Welcome to Issue 3.01 of the Missile Report! Yes, we are starting our third year creating this weekly report and hope to celebrate this weekend with the launch of Crew Dragon. Until then, there are many other news items to report.
As always, we look forward to readers̵
Virgin Orbit’s first attempt to launch ends quickly. After more than seven years of development, testing and preparation, Virgin Orbit reached an important moment on Monday – launching and firing the LauncherOne rocket over the Pacific. After ignition, the engine burned “for a few” seconds before something happened to the booster and exploded.
A hardware-rich company … The company’s vice president of special projects, Will Pomerantz, told Ars that the missile had dropped from the plane as intended and under control. The engine also fired when and how the company expected it – a real challenge for a liquid fuel rocket in the air. “This is the single biggest technical risk that the program will retire,” said Pomerantz. Now they will check the data and try to fly again as soon as possible. Several subsequent rockets are in different production states.
Rocket Lab celebrated the third year of its success. May 25 was the third anniversary of the company’s first attempt to launch when the Electron rocket went into space due to a software error, but not to orbit. Since then, the company has flown a total of 11 missions. It also has two operational space ports, a third of which is underway, the company’s CEO, Peter Beck, wrote in an update.
A long and bumpy road … Three years after its success, Rocket Lab remains the only company in the new generation of Smallsat carriers that successfully reaches orbit. The growing pain is also remarkable. Despite all efforts to get started quickly, the cadence is now up to six starts per year. It’s respectable and the company is ready for growth, but it highlights the myriad of difficulties in developing and manufacturing a missile on a large scale. (submitted by Ken the Bin)
Selection of the 30 best space companies in China. We often talk about various milestones in the Chinese commercial space industry. Recently China NewSpace has translated a list of the “Top 30” space companies in China. Of the 30 largest companies, 11 are involved in the manufacture of rockets or missiles. A total of more than 100 companies were considered for inclusion.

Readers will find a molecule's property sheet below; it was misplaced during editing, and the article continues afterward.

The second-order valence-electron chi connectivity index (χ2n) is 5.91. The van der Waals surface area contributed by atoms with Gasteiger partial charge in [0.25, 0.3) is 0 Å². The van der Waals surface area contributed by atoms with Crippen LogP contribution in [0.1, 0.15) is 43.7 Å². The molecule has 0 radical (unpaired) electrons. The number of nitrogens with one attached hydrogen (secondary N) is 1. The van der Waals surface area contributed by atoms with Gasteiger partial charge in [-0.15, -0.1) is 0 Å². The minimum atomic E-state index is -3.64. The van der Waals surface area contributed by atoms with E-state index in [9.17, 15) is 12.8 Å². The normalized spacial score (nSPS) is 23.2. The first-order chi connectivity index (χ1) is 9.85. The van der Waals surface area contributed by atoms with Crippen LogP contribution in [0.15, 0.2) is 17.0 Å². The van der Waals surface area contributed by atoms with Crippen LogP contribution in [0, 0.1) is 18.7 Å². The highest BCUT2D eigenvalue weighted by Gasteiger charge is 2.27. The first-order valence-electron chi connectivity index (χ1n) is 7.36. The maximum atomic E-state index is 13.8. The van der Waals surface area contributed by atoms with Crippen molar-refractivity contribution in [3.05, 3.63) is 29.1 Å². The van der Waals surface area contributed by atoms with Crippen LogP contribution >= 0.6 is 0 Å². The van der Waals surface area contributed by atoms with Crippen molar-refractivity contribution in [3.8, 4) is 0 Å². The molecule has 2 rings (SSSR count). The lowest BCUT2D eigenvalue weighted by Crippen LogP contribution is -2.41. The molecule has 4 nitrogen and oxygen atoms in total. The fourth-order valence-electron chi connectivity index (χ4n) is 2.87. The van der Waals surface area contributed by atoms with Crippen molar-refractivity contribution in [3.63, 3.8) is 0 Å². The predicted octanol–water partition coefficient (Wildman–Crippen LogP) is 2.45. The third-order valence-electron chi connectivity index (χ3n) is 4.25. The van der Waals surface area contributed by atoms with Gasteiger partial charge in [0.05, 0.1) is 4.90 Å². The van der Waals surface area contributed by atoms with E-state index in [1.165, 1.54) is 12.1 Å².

Rankings are subjective … Many of these companies are supported by government funds or have started a technology transfer. “Most of these metrics are fairly vague, and unfortunately the compilers haven’t provided any of the data they use. Even though they’re subjective, these rankings are a useful starting point to learn about the state of a rapidly growing industry,” said the Website. Indeed.
Norway is upgrading the Andøya spaceport. The facility is located on an island above the Arctic Circle and has been launching rockets with suborbital sound since the 1960s. Now, reports NRK, the national broadcasting organization, the Norwegian government is ready to provide the necessary funds to expand the facility for handling small orbital missiles.
Private funds are also needed … Due to its location, the system is suitable for polar orbits or orbits with a high inclination. The government has provided approximately $ 36.5 million of the $ 130 million needed to modernize the spaceport. The rest are said to come from commercial sources, and government funds are only paid out if private money is secured first. (submitted and translated by Polykin)
Historic crew dragon scrubs due to the weather. SpaceX scrubbed the launch of its Falcon 9 rocket and Crew Dragon spacecraft a little less than 17 minutes before launch on Wednesday, Ars reports. Although the weather conditions at the launch site improved – thunderstorms earlier in the day and a tornado warning for the Kennedy Space Center – , they didn’t improve quickly enough.
Part of the deal … The dragon’s commander, Doug Hurley, was informed of the peeling and said from the spaceship: “It was a good effort by the teams and we understand. Everyone is probably a bit crazy. It’s only part of the deal . ” There were no technical problems with Dragon or the rocket. SpaceX is now working to recycle the systems for another attempt to start on Saturday at 3:22 PM ET (7:22 PM UTC). A backup option is available on Sunday, but the weather doesn’t look good on both days.
Russia wishes NASA good luck with Crew Dragon. In an interview with Komsomolskaya Pravda radio on Monday, Roscosmos CEO Dmitry Rogozin admitted that the Russian space company would lose money if NASA stopped buying Soyuz crew seats. However, he said of TASS: “We will be very happy if the Americans have an alternative system for delivering crews to the space station.”